Queen Nana of Iberia

Nana was the daughter of Oligotus, which could have been a corruption of Aurelius Valerius Sogus Olympianus, a Roman governor of Theodosia. Or he could have been a younger daughter of Theothorses, a Bosporan king. Either way she seems to have a Greek heritage from the area of the Bosporus.

At the greatest, the Kingdom of Bosporus ringed the Black (or Euxine) Sea, centered around the north eastern shore. Later it was also known as the Kingdom of Pontus.

Nana seems to have been a pagan who was staunchly opposed to Christianity. But then she contracted a mysterious disease, and was cured by a captive Christian slave. She immediately asked to be baptized. Her husband Miriam was a Zoroastrian from Iran. Historically they were contemporaries of Emperor Constantine who was thrilled to have another Christian on a nearby throne.

Nana and Mirian are traditionally considered to have been buried at the Samtavro convent in Mtskheta, where their tombs are still shown.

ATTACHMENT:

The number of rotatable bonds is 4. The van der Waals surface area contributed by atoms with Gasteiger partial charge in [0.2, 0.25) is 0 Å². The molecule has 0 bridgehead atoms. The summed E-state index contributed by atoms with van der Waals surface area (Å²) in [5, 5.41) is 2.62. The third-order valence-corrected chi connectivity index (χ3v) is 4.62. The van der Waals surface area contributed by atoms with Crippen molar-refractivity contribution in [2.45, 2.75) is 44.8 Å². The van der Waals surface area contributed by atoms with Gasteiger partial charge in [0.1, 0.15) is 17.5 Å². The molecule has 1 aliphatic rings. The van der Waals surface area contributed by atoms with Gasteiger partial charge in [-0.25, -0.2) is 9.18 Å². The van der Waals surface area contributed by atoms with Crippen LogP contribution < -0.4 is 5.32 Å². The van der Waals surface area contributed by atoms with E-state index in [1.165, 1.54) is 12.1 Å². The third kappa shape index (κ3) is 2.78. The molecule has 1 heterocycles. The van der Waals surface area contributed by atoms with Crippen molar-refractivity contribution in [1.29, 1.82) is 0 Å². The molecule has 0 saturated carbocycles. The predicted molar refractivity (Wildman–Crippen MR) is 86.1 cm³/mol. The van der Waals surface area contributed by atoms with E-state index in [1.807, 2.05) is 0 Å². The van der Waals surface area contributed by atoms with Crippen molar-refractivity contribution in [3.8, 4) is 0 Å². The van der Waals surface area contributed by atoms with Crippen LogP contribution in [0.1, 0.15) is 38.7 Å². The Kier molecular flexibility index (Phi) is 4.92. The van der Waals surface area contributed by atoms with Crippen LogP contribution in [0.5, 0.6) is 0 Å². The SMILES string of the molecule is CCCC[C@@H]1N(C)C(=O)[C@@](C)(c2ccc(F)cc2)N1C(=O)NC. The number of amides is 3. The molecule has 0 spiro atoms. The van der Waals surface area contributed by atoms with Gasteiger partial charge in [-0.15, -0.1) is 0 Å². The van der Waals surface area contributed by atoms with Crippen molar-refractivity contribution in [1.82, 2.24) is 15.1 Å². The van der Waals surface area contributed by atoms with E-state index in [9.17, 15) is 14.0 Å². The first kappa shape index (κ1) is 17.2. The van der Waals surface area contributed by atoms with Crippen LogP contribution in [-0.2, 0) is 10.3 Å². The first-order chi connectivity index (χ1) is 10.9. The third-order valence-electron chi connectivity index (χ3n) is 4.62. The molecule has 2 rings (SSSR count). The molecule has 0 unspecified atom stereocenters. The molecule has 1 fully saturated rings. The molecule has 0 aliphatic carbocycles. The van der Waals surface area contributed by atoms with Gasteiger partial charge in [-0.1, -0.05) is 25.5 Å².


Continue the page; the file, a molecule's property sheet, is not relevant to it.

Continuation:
Iberia was a neighboring kingdom north of Armenia and together they are often called the Georgian kingdoms, along with Circassian and Colchis. Colchis was thought to be the place where the Golden Fleece was found, and the destination of Jason and the Argonauts. Today it is generally called the Caucasus Region.

Curiously, two areas, Iberia and Albania are better known as countries in Europe, Albania in the Balkans, and Iberia which is Spain. There is no known connection between the countries. Early Visigoths from the Steppes May have brought the word Albania to the Balkans, but Strabo seems to have used Iberia for the area that became Spain. And the Romans had changed it to Hibernian.

Iberia

About johndiestler

Retired community college professor of graphic design, multimedia and photography, and chair of the fine arts and media department.
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